As we reach the halfway mark through 2021, U.S. IPOs are already hitting an annual record. This year’s initial public offerings already total $171 billion, overshadowing 2020’s record high of $168 billion.
The year of 2021 has consistently been moving ahead with longer strides than 2020: the average one-day gain in 2021 is 40.5%, compared to a daily gain of 28.2% in 2020. The average one-week gain this year is 35.7%, compared to a weekly rise of 32.2% last year. By the end of 2021, U.S. IPOs could raise between $250 to $300 billion or more, a total that investment bankers would have considered impossible in years past.
Some Factors That Contribute to the IPO Setting Records
Factors such as strong corporate valuations, the Federal Reserve’s low interest rates, and the COVID-19 monetary stimulus have all contributed to IPO enthusiasm. Given this boom, companies that would not have considered going public are now weighing their options, feeling that this may be an opportune time to secure a higher valuation than in other seasons.
The second half of 2021 is looking to be just as busy with a number of high-profile startups set to go public, including China’s ride-sharing giant Didi Chuxing Technology Co, online brokerage Robinhood Markets, and electric-vehicle maker Rivian Automotive.
Much of this year’s stock market action has been attributed to special acquisition purpose companies (SPACs), which have raised almost $100 billion during the first quarter of 2021 alone. Though in 2020, SPACs accounted for less than half of the total volume, the 339 SPACs that have been formed this year account for nearly two-thirds of IPO earnings.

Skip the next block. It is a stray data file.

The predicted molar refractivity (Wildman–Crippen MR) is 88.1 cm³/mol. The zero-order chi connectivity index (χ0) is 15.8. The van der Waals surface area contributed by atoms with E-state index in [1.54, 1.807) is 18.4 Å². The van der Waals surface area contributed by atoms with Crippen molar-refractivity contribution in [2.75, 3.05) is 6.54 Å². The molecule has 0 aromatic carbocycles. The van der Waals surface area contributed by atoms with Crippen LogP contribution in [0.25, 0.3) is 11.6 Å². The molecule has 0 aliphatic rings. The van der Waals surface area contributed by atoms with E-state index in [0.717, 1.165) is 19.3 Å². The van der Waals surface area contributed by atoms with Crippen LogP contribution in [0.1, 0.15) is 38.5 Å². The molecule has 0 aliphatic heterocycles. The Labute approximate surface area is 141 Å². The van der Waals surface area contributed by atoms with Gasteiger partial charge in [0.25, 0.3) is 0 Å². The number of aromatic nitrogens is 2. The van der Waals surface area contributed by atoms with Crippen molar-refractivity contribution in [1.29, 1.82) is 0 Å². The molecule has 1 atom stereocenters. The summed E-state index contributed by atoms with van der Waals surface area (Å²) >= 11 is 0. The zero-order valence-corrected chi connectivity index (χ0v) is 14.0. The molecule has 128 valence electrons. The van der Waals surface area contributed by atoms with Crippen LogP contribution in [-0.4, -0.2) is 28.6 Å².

What Are SPAC’s?
SPACs are shell companies formed specifically to raise money through IPOs with the ultimate goal of merging with a private company within two years of their listing date. The merger would then cause that formerly private company to also go public.
Given the current popularity of SPACs in the stock market, investors may be wondering:
Is it Possible to Get Qualified Small Business Stock (QSBS) Through a SPAC?
Unfortunately, a SPAC is unlikely to meet the requirements for QSBS, since IRS guidelines say that a qualified small business (QSB) must provide a product or service to its customers and must have less than $50 million in assets. A SPAC typically does not meet either of these criteria. However, it is important to note that when a SPAC acquires a company that currently or at one time was a Qualified Small Business. Stating, it is likely that not all of the stock held in the target company would be considered QSBS.
If a QSB is acquired by a SPAC, the gain would be capped at the date of acquisition (unless the SPAC itself is a QSB). This means the QSBS exemptions are limited to the amount of gain rolled-over into non-QSB stock.
To learn more about the relationship between SPACs and QSBS, see our article on SPAC Transactions and QSBS. Visit QSBSExpert.com for additional resources on understanding QSBS tax rules.
This article does not constitute legal or tax advice. Please consult with your legal or tax advisor with respect to your particular circumstance.